Human Bob uses a table to correct for that inferiority.

Your hearing device has a simular design-flaw. 100 Watt electric power to a loudspeaker will not give a 100 times stronger sound-impression than a 1 Watt amplifier.

The human species is not efficient.

When you are assimilated (and you will !!), your imaging-sensor, sound-sensor and processor will be replaced with our superior designs. Amongst other improvements, of course.

Resistance is futile

The Borg

A GIF is worth a thousend words   She is called Rosa, lives at Mint17.3 https://www.linuxmint.com/

Dragon broken ? http://aplomb.nl/TechStuff/Dragon/Dragon.html for how-to-fix tips

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To get a reasonable fade you need a minimum of 12 bit PWM, plus a nonlinear lookup table to map an 8-bit brightness value to the 12 bit PWM value.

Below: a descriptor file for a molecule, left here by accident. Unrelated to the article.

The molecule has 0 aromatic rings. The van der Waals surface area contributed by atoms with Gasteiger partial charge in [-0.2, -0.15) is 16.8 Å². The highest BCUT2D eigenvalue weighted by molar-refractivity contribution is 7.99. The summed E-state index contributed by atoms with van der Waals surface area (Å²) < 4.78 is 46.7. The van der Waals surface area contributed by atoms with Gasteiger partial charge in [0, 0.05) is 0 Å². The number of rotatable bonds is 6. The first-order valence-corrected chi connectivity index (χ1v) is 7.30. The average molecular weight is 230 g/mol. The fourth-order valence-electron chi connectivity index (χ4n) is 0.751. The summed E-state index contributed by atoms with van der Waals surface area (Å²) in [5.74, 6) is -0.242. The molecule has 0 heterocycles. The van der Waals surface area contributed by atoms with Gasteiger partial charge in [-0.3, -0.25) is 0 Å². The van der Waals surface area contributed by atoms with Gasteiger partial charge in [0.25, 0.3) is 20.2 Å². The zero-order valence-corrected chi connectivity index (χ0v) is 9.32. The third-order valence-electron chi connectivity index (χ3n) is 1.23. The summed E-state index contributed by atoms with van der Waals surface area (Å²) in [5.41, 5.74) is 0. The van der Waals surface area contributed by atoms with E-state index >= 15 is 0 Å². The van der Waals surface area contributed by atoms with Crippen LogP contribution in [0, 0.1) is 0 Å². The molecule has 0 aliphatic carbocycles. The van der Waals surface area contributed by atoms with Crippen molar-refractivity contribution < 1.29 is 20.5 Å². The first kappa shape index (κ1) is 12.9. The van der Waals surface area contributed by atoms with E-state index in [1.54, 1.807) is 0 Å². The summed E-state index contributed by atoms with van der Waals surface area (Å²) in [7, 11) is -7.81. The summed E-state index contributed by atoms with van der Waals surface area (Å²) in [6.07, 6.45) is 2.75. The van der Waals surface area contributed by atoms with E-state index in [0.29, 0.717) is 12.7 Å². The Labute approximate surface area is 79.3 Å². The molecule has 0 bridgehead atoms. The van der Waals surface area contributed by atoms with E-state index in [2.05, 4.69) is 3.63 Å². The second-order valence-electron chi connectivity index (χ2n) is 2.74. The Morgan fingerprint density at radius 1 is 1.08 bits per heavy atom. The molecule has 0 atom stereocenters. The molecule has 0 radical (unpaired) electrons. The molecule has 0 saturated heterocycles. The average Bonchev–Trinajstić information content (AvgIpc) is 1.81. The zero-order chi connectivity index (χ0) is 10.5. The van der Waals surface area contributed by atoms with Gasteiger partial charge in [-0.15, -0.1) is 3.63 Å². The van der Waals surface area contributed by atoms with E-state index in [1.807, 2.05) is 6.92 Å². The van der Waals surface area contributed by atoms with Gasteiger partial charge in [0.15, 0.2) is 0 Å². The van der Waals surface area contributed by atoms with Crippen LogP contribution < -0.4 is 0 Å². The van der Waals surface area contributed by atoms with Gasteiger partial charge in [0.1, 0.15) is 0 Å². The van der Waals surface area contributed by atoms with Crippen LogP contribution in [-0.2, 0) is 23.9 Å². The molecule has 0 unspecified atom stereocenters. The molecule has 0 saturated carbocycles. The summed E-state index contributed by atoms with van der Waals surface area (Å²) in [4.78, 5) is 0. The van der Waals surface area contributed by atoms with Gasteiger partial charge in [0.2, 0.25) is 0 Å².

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Yep - ye olde human eyeball is not linear. That helps us to have such an enormous dynamic range - from the flicker of a distant candle to full sunlight.

http://www.icaen.uiowa.edu/~aip/... is a good read...

8bit of PWM isn't too bad - but the steps will be observable especially at the low end where the human eye is pretty good at detecting small changes.

george.

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Think cameras. A full stop reduction is half the previous brightness; a half stop is (1/root-2) of the previous brightness. So for an 8 bit PWM, equal half-stop steps would be:
255, 180, 128, 90, 64, 45, 32, 23, 16, 12, 8, 6, 4, 3, 2, 1

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Thanks guys for all the input! It does make sense and the logarithmic response is indeed what I was needing to know.

cheers!
Paul